"Any Day Now" is one of those films that's been creeping steadily along the festival circuit since the spring, quietly amassing critical goodwill and prizes. The Tribeca, Chicago, Seattle, Woodstock and Outfest festivals may not command much attention individually, but when a film manages to walk away with the Audience Award from all of them, it clearly has something going on.

Though I'd repeatedly heard the title on the fringes of various festival reports, I hadn't really clocked to what it is or what it's about -- not having had an opportunity to see it on my side of the pond -- until the film's newly released trailer landed in my inbox.

On paper, at least, it's not a wildly appealing proposition: though TV's "The Good Wife" has recently given Alan Cumming something to chew on, the British actor's film career has lately been limited to campy garnishing of "Burlesque" and lesser fare. Meanwhile, the true story of a gay couple fighting the system for the right to adopt a Down's Syndrome teenager is a tricky proposition: potentially powerful, but desperately vulnerable to Lifetime-for-liberals mush if the tone isn't precisely judged. And the required tone isn't something automatically suggested by Cumming's presence.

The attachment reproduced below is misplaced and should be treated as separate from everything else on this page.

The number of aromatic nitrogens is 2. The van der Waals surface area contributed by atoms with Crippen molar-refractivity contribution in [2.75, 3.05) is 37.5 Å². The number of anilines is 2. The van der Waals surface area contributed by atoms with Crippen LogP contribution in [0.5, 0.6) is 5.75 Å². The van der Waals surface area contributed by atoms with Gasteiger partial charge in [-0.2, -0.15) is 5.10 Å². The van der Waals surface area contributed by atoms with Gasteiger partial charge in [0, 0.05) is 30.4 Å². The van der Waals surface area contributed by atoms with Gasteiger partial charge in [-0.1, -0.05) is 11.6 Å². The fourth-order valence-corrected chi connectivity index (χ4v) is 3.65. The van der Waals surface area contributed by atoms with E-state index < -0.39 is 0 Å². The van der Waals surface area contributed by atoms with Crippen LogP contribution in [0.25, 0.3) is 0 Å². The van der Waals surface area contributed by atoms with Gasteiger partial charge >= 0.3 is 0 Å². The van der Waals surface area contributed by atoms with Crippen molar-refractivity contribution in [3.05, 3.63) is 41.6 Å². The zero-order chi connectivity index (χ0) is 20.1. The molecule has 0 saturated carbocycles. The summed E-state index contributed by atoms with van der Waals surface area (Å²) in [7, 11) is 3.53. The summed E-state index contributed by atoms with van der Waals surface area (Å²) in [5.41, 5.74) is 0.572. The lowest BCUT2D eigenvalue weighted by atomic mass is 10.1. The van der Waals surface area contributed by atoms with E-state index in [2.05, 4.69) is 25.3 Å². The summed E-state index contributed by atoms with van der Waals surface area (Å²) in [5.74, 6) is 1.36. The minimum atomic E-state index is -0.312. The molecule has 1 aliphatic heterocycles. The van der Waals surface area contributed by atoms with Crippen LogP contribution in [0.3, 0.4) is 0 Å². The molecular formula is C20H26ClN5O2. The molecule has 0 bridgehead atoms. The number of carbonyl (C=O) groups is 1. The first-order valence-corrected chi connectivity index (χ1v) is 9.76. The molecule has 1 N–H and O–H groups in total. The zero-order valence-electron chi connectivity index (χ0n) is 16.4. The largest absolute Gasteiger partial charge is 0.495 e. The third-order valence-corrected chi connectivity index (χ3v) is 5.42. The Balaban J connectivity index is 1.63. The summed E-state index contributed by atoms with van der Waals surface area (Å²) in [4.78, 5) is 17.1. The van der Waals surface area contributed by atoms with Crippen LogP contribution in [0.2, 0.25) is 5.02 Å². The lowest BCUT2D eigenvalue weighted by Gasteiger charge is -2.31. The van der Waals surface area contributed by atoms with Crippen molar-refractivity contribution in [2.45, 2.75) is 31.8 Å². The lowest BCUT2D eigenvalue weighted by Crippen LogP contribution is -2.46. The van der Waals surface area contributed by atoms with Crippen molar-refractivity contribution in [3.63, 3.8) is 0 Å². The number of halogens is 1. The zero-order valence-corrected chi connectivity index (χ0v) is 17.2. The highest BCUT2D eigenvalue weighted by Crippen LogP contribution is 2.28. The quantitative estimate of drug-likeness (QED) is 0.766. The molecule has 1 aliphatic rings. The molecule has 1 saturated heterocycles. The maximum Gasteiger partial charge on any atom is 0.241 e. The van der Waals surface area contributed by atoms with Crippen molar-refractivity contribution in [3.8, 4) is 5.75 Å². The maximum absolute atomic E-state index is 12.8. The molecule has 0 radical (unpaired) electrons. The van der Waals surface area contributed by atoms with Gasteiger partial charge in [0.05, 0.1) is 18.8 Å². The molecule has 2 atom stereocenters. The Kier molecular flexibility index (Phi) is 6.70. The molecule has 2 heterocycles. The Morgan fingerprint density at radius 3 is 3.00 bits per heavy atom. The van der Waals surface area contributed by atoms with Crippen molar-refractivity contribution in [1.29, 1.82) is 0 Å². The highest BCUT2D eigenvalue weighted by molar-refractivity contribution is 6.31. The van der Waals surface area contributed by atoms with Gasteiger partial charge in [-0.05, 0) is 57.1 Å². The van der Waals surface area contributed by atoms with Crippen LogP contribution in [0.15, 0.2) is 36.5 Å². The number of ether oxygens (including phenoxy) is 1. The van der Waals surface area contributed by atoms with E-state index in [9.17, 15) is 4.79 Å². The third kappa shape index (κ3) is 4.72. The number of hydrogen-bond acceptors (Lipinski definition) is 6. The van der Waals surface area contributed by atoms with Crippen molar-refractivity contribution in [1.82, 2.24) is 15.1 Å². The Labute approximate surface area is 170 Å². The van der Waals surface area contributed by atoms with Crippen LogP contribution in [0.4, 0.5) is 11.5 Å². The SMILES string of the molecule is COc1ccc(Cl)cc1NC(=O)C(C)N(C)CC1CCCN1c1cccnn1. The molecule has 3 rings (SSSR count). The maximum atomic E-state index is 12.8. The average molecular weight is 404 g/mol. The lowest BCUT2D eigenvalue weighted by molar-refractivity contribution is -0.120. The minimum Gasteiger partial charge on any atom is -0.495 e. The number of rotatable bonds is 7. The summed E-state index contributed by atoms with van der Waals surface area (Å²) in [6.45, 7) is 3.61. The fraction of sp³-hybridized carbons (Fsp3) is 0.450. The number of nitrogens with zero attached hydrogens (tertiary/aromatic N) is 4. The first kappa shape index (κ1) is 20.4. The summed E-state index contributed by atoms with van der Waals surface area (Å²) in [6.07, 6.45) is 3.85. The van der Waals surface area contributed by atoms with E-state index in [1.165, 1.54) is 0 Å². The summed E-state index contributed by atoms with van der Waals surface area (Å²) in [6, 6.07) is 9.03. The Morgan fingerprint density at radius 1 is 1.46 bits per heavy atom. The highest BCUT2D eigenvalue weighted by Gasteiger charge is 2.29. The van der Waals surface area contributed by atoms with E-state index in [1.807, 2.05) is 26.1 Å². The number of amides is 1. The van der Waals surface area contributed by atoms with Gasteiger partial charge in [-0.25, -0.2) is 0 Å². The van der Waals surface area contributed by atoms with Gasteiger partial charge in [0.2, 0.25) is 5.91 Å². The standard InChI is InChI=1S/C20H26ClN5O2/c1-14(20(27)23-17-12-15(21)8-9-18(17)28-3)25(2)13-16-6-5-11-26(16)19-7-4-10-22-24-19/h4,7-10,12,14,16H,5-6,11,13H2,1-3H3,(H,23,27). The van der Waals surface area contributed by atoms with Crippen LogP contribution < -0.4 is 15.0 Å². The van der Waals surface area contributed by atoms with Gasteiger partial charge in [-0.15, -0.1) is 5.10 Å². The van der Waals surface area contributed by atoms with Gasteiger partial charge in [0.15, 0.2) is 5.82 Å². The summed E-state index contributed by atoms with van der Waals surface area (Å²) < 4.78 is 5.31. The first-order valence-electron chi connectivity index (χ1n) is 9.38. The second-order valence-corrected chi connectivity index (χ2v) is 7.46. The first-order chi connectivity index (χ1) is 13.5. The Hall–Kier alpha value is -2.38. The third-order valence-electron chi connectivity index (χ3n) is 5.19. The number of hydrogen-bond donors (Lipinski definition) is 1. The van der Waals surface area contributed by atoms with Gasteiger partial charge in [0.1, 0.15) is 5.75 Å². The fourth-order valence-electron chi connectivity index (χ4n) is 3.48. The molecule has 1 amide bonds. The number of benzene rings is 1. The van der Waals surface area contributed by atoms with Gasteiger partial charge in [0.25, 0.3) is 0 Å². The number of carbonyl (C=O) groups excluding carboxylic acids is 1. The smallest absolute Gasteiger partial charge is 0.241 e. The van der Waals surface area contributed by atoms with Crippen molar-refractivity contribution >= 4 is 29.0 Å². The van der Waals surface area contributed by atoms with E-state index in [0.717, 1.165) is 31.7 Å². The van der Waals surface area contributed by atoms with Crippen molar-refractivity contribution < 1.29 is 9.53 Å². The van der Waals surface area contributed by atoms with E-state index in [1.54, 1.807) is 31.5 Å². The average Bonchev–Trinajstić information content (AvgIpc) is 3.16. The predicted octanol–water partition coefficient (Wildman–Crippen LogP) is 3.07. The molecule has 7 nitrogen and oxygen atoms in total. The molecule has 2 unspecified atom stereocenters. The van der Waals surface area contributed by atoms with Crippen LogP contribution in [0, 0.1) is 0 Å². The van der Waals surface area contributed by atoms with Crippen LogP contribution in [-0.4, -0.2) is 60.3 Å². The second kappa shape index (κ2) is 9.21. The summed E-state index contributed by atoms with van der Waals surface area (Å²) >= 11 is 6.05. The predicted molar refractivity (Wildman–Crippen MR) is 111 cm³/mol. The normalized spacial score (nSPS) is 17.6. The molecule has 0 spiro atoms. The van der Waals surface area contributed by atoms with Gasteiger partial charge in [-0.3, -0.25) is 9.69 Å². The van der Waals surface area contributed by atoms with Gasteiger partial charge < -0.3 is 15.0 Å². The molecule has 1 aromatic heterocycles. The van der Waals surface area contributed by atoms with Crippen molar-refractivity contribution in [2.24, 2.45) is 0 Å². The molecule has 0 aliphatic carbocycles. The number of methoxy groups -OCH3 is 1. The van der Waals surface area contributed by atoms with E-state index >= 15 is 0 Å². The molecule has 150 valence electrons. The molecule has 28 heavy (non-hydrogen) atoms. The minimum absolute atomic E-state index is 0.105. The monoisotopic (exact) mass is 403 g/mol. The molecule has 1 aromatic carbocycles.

Based on the festival buzz and the endorsements of some trusted colleagues, however, I gave the trailer a whirl -- and while I assume the marketing has ratcheted up the pathos and the mournful piano, it looks like there's something honest and affecting there. Cummings looks committed and dialed-down, but based on this glimpse, I'm as interested in the performance of his unlikely screen partner, Garret Dillahunt.

Music Box Films is releasing the film in New York and LA on 14 December, and appears to be concentrating its awards push around Cumming's performance -- it's likely to slip below Academy voters' radar, but perhaps there's an Indie Spirit nod or some equivalent reward in it for them. The Oscar race isn't only about the finish line.

Music Box, incidentally, are also behind the gay-themed festival success "Keep the Lights On," as well as "The Deep Blue Sea," with its Best Actress-worthy performance by Rachel Weisz. There's an awards cause I wish would gather momentum, though the company's best bet for an Oscar nod this year is "Lore," the superb Australian-German WWII drama, in the Best Foreign Language Film category.

Have any of you seen "Any Day Now?" Is it something we should be looking out for -- for our own benefit, if not for the awards race?